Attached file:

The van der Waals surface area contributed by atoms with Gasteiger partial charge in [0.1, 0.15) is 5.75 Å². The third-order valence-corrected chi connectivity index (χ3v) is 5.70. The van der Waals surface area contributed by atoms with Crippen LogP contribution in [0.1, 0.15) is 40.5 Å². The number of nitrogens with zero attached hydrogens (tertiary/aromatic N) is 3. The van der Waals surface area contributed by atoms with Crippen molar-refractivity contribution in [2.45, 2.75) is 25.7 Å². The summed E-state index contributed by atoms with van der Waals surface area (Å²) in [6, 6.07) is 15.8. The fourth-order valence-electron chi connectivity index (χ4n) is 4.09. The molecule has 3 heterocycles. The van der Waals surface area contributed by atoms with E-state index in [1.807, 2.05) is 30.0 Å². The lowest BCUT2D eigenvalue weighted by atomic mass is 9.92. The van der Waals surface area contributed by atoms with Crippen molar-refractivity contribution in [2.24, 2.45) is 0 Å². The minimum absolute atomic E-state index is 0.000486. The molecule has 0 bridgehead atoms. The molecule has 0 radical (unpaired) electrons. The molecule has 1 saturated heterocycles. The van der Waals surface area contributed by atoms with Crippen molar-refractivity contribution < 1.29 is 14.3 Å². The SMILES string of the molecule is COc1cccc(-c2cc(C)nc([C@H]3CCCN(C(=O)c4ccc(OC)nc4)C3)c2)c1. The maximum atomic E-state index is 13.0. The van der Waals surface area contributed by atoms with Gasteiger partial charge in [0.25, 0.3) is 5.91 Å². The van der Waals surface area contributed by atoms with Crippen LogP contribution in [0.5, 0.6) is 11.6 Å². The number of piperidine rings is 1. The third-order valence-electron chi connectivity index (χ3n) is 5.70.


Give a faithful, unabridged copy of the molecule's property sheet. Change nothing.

The van der Waals surface area contributed by atoms with Gasteiger partial charge in [0.1, 0.15) is 5.75 Å². The third-order valence-corrected chi connectivity index (χ3v) is 5.70. The van der Waals surface area contributed by atoms with Crippen LogP contribution in [0.1, 0.15) is 40.5 Å². The number of nitrogens with zero attached hydrogens (tertiary/aromatic N) is 3. The van der Waals surface area contributed by atoms with Crippen molar-refractivity contribution in [2.45, 2.75) is 25.7 Å². The summed E-state index contributed by atoms with van der Waals surface area (Å²) in [6, 6.07) is 15.8. The fourth-order valence-electron chi connectivity index (χ4n) is 4.09. The molecule has 3 heterocycles. The van der Waals surface area contributed by atoms with E-state index in [1.807, 2.05) is 30.0 Å². The lowest BCUT2D eigenvalue weighted by atomic mass is 9.92. The van der Waals surface area contributed by atoms with Crippen molar-refractivity contribution in [2.24, 2.45) is 0 Å². The minimum absolute atomic E-state index is 0.000486. The molecule has 0 bridgehead atoms. The molecule has 0 radical (unpaired) electrons. The molecule has 1 saturated heterocycles. The van der Waals surface area contributed by atoms with Crippen molar-refractivity contribution < 1.29 is 14.3 Å². The SMILES string of the molecule is COc1cccc(-c2cc(C)nc([C@H]3CCCN(C(=O)c4ccc(OC)nc4)C3)c2)c1. The maximum atomic E-state index is 13.0. The van der Waals surface area contributed by atoms with Gasteiger partial charge in [0.25, 0.3) is 5.91 Å². The van der Waals surface area contributed by atoms with Crippen LogP contribution in [0.5, 0.6) is 11.6 Å². The number of piperidine rings is 1. The third-order valence-electron chi connectivity index (χ3n) is 5.70.